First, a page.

Overe mid Sommer So, a lake in the Wandel Dal. Credit: Dr. Tobias Schneider

UMass Amherst Researcher to Unravel the ‘Last Great Arctic Mystery’

NSF awards $2.5 million grant to team led by Raymond Bradley

Raymond Bradley, Distinguished Professor of geosciences at the University of Massachusetts Amherst, will lead a team of researchers to Peary Land, Greenland’s northernmost region with one of the earth’s harshest climates, to discover how humans settled and survived there beginning 4,500 years ago, thanks to a $2.5 million grant from the National Science Foundation. 

“This is one of the last great mysteries of the Arctic,” says Bradley. “What were the environmental conditions like when the first people arrived in the High Arctic? How could they have survived in such an extreme and challenging place, only 550 miles from the North Pole?” 

The goal of the research project is to document past changes in the climate and environment of the area surrounding the Wandel Dal valley in Peary Land, an area north of the Greenland Ice Sheet, where people with stone tool technology managed to survive for prolonged time intervals during the past 4,500 years. In this remote region, where winter temperatures often fall below -40C, and there are several months of darkness, climatic change likely played a critical role in the survival of people by affecting vegetation and the abundance of grazing animals, as well as the presence of marine mammals on the coast. The researchers believe that when the climate was favorable, resources were relatively abundant and the vulnerability of humans to environmental change was low. During times of unfavorable climate, resources became more limited, and when conditions became sufficiently inhospitable, exceeding the ability of people to adapt, they left the area for more favorable locations.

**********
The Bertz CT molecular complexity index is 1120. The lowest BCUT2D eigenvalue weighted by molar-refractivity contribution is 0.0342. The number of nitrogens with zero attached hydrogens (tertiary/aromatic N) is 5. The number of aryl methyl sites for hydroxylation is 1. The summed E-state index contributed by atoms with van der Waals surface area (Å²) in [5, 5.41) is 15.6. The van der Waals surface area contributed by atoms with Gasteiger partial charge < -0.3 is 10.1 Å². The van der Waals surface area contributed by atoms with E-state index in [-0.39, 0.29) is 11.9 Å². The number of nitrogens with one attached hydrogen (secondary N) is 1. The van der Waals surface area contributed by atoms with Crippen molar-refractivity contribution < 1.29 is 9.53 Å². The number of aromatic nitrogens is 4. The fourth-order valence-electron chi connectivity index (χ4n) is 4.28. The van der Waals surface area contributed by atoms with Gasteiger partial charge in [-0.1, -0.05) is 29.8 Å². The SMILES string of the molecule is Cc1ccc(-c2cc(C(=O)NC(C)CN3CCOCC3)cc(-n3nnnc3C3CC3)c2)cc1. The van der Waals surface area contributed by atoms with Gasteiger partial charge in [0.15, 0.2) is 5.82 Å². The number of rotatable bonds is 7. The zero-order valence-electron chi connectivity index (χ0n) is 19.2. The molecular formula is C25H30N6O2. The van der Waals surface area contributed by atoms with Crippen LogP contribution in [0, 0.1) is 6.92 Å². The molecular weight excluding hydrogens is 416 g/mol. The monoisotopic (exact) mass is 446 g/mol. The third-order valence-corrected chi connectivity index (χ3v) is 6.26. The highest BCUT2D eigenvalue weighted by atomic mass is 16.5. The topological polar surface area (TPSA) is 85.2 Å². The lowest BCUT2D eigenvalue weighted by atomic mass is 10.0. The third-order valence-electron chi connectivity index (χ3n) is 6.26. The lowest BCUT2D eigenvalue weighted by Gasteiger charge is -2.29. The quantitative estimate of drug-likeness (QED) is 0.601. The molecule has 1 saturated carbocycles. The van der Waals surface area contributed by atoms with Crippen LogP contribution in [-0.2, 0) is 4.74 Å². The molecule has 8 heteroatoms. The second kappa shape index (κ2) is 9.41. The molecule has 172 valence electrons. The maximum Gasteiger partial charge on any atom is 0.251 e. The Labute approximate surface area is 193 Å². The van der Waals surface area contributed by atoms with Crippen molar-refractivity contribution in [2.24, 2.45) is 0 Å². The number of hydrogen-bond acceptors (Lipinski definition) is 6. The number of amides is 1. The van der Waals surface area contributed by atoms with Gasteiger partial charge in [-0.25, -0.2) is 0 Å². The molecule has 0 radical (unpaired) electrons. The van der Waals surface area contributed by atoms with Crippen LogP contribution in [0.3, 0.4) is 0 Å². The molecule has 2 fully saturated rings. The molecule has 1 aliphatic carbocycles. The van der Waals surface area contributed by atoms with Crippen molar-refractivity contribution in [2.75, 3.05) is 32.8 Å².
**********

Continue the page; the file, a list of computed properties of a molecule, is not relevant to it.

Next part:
“Arctic communities have a long history of endurance in an extreme climate. Understanding how people responded to environmental changes in the past will offer those who live in the North today a window into a time when prehistoric people found ways to overcome some of the most difficult conditions on earth,” says Bradley. 

The four-year project includes several of Bradley’s former UMass Amherst post-docs, now at partner institutions—Alan Condron at the Woods Hole Oceanographic Institute, William J. D’Andrea at Columbia University and Nicholas Balascio at The College of William and Mary. Additional partners include UMass alumna Bianca Perren at the British Antarctic Survey, Jostein Bakke from the University of Bergen—a former Fulbright Scholar at UMass—and other scientists in Norway led by Inger Alsos at the University of Tromso, and at the Greenland National Museum and Archives in Nuuk, Greenland, led by deputy director Christian Madsen.   

“This is a complex project in many ways, involving difficult and expensive logistics just to reach the area,” says Bradley. “But all of the scientists involved have had years of experience working in the Arctic so I am confident that we can overcome any problems and achieve our goals.”